Conclusion

Image: Tablet dedicated to Joseph Priestley in the Church of the Messiah Broad Street. The tablet is now in the Unitarian Church, Ladywood, Birmingham.

Image from: Local Studies and History, Birmingham Central Library.

Some of Priestley’s contributions to science have been presented, emphasising his outstanding contributions as an experimental scientist. His discoveries across the board, in biology, chemistry, physics, and physiology played a major part in those early days of science. They include: the first publication of one of the basic laws of physics, the Inverse Square Law of Electrostatics; the discovery that plants purify air made noxious by fire and animals breathing; the discovery of oxygen; the first recorded synthesis of water; pioneering experiments on the properties of blood.

A final word from Priestley:

The greater is the circle of light, the greater is the boundary of the darkness by which it is confined. But notwithstanding this, the more light we get, the more thankful we ought to be, for this means we have the greater range for satisfactory contemplation. In time, the bounds of light will be still farther extended: and from the infinity of the divine nature, and the divine works, we may promise ourselves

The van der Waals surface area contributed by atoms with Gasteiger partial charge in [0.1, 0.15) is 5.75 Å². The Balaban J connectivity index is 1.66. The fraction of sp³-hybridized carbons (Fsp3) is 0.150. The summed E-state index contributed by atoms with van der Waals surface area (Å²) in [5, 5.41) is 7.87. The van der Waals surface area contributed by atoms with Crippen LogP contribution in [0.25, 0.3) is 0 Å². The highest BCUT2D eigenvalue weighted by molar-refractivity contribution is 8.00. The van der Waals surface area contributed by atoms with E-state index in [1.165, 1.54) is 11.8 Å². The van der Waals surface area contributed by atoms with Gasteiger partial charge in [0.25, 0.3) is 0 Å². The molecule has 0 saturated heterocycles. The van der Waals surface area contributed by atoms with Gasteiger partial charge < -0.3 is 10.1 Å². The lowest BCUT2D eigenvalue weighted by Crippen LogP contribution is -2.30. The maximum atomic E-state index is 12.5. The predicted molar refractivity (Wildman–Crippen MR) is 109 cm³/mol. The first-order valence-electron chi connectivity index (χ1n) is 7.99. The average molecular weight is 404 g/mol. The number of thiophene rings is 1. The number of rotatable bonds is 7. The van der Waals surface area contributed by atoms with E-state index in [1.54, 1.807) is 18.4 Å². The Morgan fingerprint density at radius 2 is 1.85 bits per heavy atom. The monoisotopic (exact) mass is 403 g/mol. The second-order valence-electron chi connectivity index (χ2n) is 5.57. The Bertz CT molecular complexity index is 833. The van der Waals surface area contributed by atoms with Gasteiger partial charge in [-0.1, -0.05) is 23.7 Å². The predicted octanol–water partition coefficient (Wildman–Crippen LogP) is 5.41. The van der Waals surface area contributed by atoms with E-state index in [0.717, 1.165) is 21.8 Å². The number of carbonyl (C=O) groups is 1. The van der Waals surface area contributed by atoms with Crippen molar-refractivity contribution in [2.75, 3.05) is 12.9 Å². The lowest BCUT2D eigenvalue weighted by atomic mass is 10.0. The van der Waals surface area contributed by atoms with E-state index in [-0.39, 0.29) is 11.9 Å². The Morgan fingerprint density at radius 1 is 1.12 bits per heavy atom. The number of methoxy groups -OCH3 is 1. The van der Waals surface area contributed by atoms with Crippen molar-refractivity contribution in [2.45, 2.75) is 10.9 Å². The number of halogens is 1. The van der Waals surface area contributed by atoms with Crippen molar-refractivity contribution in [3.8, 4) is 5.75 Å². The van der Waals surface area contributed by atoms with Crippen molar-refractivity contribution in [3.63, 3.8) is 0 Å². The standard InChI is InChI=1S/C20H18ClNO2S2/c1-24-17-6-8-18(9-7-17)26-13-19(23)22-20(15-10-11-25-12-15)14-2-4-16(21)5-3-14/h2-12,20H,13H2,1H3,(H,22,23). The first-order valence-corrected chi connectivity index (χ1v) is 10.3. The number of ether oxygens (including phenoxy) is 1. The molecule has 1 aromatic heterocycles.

An endless progress in our investigation of them: a prospect truly sublime and glorious.



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4503-0Joseph Priestley: Trail-blazing Experimenter 4492-0The First Thirty-one Years 5222-0Priestley’s Religion and Metaphysics 4512-0Setting the Scientific Scene 4374-0Electricity in Warrington 4346-0Leeds: Soft Drinks 4614-0Leeds: Photosynthesis; Biology becomes Botany and Zoology 4508-0Bowood House: Discovery of Oxygen; Respiratory Science 2099-0Birmingham: Water; more on Respiration ConclusionConclusion